The effective rate of return

The effective rate of return is the rate of return generated by an investment when all factors impacting receipts are considered. This approach generates the most comprehensive view of the return on an investment. These factors include:

  • The price at which the instrument was purchased
  • The stated interest rate to be paid by the issuer of the instrument
  • Any compounding used in the calculation of interest paid

The effective rate of return is impacted by each of these factors in the following ways:

  • Price paid. The investor may purchase an investment instrument at less than its stated price, in which case the effective rate of return increases. Conversely, the investor may be willing to purchase an investment instrument at more than its stated price, in which case the effective rate of return decreases. For example, a 6% bond purchased for $980 has a higher effective rate of return than a 6% bond purchased for $1,020, even though both bonds have a face value of $1,000.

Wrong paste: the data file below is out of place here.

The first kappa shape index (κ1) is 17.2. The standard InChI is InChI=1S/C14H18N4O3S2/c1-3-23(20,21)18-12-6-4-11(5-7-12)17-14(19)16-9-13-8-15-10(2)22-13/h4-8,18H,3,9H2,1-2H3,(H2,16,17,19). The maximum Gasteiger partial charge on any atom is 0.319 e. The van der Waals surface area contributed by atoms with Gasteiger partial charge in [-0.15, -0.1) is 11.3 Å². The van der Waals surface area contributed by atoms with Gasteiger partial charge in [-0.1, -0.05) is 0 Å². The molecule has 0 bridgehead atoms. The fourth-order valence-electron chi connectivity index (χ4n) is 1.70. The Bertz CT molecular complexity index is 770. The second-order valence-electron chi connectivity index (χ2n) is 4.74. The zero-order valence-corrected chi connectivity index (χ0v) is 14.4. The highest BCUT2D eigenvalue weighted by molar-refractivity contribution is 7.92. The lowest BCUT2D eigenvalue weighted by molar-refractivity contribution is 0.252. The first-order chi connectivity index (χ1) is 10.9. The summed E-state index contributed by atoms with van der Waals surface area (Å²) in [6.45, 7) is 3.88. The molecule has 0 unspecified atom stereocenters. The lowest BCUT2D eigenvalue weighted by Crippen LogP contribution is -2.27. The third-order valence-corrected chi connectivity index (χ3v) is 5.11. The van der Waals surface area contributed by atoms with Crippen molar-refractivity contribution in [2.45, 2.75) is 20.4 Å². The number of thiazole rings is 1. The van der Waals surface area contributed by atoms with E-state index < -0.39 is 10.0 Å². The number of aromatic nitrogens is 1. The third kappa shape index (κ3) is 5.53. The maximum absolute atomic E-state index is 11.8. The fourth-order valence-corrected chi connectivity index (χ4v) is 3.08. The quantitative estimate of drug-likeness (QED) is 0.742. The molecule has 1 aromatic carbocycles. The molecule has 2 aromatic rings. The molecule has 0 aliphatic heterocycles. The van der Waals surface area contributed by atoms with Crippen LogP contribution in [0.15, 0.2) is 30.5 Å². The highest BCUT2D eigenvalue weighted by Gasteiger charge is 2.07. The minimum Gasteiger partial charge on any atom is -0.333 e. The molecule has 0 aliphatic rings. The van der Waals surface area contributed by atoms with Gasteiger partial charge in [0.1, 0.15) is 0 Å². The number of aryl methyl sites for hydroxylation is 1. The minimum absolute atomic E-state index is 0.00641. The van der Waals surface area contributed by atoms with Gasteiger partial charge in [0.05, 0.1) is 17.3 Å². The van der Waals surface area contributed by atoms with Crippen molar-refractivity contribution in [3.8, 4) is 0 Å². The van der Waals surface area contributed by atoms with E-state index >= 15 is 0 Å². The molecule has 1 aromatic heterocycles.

• Stated interest rate. The stated interest rate on an investment does not directly impact the effective rate of return; instead, it impacts the effective rate only when the price paid or the effects of compounding are considered.
  • Compounding. The terms of an investment instrument may state that there is no compounding of interest, in which case the stated interest rate is the actual rate of interest paid. However, if compounding is allowed, such as on a monthly or quarterly basis, then the effective interest rate increases. For example, if the 6% stated interest rate on a $1,000 investment compounds monthly, then the effective rate of return for the first month is at an annualized rate of 6%, but the annualized amount for the second month is 6.03%, since the interest earned in the first month is added to the principal balance of the investment for interest calculation purposes.

A more limited definition of the effective rate of return is to only focus on the impact of compounding, rather than to also include the price at which an investment instrument was purchased (which can vary from its face value).